Shops making thousand-dollar gears stay flexible and efficient.

The Gleason Pfauter hobbers at Unigear, Montreal, have reduced gearmanufacturing time from 3 hours to 20 min per gear.

The Gleason Pfauter P 400 G profile grinder has fully automated built-in gear inspection.

The PE 1200 G form grinder from Gleason enabled Northern Tool and Gear, Scotland, to grind two large sets of gears that other manufacturers said couldn't be ground.

Kyung-In Gear Manufacturing Co., Korea, uses a Gleason Pfauter P 2400 G profile grinder to quickly produce affordable, 6,000-mm gears.

For many gear manufacturers, productivity is measured by the volume of parts cranked out in an hour or day, and keeping costs down for customers means chipping away at setup and machining times while maintaining tolerances. On the other side of the coin, there are shops filling small orders for large-diameter, highquality gears, which often take days or weeks to machine and cost thousands of dollars. For the shops, keeping the cost down for the customer and maintaining profitability is a greater challenge, but with the help of high-tech equipment, even those in high-tolerance, big-gear production can turn a good profit.

Such was the case for Unigear, a company outside Montreal, Canada, that produces cylindrical gears as large as 240 in. in diameter to drive mining, steel processing, and pulp and equipment. To stay competitive and profitable, Unigear President Ron Mehra invested CNC machines that were many times productive than their manual counterparts. Those plant-technology upgrades slashed shop's average manufacturing time from three hours to 20 min per gear.

Mehra has predominately invested in Gleason Pfauter profile grinders and hobbers. Unigear started improving plant efficiency 12 years ago when replaced 20 manual hobbers with two CNC Pfauter hobbers. The most recent acquisition, a Gleason Pfauter 1200 G profile grinder, lets the shop combat the growing trend of shrinking leadtimes due to smaller inventories and more one-off requests. The machine has especially increased efficiency for hardfinishing gears in the AGMA Class 10 or higher levels. With this capability, Unigear tackled a $750,000/year project from a major U.S. pump manufacturer that had been buying its AGMA Class 14 spur gears from Switzerland.

"They tried to locate a domestic supplier, but two U.S. gear shops tried for eight months to produce the gear and failed to meet the tight standards," says Mehra. "But we thought we could do it with the Pfauter, and, after just eight weeks, we turned out the product and saved the customer $10,000 on each gear set. And the company has never reported a gear failure in the field."

Thanks to the success of the 1200 G, and a dedication to new technology, Unigear is also investing in Gleason's next-generation Pfauter P 400 G profile grinder. The system is equipped with many features, including on-machine inspection to analyze stock distribution and compensate for heat-treat distortion and part runout. Also, a dressing unit integrated with the machine's grinding head ensures high repeatability. It automatically compensates for wheel wear between dresses and for tooth twist, which corrects tooth-profile deviations and controls noise.

The flexible system grinds internal and external gears using either nondressable, high-precision vitrified or plated CBN wheels. An integrated Windows user interface with a proprietary-dialogue program provides quick, simple, and operator-friendly programming, and a grindingtechnology database makes recommendations for optimizing production methods. However, the feature that Unigear most appreciates is Gleason's custom service, which eliminates the domino effect caused by downtime.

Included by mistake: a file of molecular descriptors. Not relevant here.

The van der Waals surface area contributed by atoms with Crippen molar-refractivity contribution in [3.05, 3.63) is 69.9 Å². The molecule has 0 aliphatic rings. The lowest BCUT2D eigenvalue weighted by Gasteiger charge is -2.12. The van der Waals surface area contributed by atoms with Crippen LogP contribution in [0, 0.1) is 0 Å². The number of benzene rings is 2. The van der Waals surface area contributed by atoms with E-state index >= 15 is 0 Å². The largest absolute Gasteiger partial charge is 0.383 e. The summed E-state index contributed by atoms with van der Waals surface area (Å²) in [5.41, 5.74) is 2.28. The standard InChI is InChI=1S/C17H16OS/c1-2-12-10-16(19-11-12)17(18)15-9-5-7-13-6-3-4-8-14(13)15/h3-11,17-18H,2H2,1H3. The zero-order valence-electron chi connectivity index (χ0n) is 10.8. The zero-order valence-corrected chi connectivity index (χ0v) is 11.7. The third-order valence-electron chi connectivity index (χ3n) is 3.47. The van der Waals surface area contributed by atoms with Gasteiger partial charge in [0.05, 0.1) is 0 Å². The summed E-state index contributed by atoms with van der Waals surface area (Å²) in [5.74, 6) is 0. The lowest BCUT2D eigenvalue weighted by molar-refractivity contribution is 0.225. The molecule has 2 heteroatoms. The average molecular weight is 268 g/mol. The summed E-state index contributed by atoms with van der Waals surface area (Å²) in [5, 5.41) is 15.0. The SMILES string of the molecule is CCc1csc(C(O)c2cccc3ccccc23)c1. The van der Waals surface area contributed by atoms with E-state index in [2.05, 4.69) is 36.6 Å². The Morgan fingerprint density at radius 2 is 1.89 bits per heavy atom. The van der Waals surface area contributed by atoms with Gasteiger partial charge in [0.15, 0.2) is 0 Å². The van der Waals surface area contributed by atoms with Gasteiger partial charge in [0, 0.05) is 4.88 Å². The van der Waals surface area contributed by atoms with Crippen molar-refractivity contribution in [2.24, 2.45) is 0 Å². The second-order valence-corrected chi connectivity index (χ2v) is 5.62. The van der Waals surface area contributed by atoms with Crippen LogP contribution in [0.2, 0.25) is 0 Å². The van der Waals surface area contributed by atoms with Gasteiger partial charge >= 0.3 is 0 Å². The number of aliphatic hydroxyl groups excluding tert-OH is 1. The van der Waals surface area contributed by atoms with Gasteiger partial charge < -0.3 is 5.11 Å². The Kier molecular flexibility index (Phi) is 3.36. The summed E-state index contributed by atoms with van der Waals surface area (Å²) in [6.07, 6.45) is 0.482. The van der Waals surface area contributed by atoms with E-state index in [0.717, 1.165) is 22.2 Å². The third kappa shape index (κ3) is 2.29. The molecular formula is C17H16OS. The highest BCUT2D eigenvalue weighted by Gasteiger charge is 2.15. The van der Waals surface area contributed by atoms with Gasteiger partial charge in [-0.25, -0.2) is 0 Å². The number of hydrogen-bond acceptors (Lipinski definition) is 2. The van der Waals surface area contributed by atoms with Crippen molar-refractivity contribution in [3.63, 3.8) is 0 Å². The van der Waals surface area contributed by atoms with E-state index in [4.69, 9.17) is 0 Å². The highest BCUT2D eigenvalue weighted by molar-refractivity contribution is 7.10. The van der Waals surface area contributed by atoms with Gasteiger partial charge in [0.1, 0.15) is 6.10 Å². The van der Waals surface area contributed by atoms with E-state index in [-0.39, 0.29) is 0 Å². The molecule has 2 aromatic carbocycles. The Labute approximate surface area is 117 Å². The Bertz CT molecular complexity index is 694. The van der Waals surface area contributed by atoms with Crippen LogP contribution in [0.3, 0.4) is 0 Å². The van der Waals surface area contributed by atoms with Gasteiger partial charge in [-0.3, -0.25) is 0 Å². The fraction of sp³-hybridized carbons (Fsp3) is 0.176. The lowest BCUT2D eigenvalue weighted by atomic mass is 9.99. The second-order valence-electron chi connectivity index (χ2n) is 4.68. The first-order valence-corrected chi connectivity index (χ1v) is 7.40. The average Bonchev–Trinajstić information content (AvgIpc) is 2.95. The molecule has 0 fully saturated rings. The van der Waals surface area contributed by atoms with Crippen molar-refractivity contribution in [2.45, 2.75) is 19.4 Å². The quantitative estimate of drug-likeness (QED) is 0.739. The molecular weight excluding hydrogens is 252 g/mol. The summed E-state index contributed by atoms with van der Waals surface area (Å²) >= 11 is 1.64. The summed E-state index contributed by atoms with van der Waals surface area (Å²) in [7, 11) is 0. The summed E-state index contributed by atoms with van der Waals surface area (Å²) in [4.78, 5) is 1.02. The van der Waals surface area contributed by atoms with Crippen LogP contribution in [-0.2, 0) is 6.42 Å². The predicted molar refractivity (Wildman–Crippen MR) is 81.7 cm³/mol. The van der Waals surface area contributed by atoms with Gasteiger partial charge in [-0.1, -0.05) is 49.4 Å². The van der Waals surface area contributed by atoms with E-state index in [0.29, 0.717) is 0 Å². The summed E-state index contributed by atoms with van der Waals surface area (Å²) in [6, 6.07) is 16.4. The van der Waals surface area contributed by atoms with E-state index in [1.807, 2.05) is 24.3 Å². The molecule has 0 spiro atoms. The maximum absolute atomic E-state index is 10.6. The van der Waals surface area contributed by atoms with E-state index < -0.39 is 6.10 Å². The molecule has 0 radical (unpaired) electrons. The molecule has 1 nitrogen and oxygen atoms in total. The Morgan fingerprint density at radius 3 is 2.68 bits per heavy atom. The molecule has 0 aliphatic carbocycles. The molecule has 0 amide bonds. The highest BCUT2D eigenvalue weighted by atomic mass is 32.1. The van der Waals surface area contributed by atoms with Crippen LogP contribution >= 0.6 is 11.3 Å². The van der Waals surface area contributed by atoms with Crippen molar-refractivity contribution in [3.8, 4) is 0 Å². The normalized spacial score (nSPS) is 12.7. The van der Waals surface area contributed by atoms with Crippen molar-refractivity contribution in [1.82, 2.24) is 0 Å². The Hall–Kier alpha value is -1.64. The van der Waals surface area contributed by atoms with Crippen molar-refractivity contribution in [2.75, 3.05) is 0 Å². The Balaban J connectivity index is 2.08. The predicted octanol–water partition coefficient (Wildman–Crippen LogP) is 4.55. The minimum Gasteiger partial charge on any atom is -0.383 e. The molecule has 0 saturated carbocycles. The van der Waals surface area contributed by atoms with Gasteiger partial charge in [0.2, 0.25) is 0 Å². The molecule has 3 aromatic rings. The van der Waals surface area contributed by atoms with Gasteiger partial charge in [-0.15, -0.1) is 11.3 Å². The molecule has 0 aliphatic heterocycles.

"If we can't deliver one of our gears on time in a repair situation, this ultimately could mean that an entire steel mill is impacted, costing our customer millions," says Mehra. "When there is trouble, Gleason is either here in 24 hours or communicating immediately by phone, fax, or computer."

Another shop benefiting from cutting large gears on Gleason machines is Kyung-In Gear Manufacturing Co., one of Korea's leading producers of gears up to 6,000-mm in size. With the latest Gleason technology, the shop positions itself for increases in the number of high-speed gear boxes and speed-increaser gear boxes needed by the fast-growing windpower-energy field. Kyung-In Gear's new Gleason Pfauter P 2400 G profile grinder is producing results similar to those reported by Unigear—DIN quality classes improved by two steps, cycle times as much as 3 3 faster than competitive machines, delivery times cut in half, and vast reductions in production costs and manpower requirements.

On the other side of the world, Northern Tool and Gear, Arbroath, Scotland, increases efficiency in its gear shop using a Gleason Pfauter PE 1200 hobber and P 1200 G form grinder. The shop produces gears for everything from battle tanks to turbines—most in small lots that include helical, spur, worms and worm shafts, internal gears, and bevels. If they have a specialty, says Ian Strachan,Northern Tools' managing director, it's taking on the tough jobs that other gear manufacturers prefer to outsource.

"Our new Gleason machines enabled us to take on a job producing two large sets of double-helical ground gears that a U.S. gear manufacturer said couldn't be hobbed or ground. The gap between the right and left hand was too small for a hob or grinding wheel—at least they thought," comments Strachan. "We reasoned that the precise CNC control of the PE 1200 hobber would allow us to stop hobbing just before the hob touched the opposite hand. And the P 1200 G uses a smaller diameter grinding wheel than a generating gear grinder, so we could grind without interference. We shipped the order on-time and competitively priced."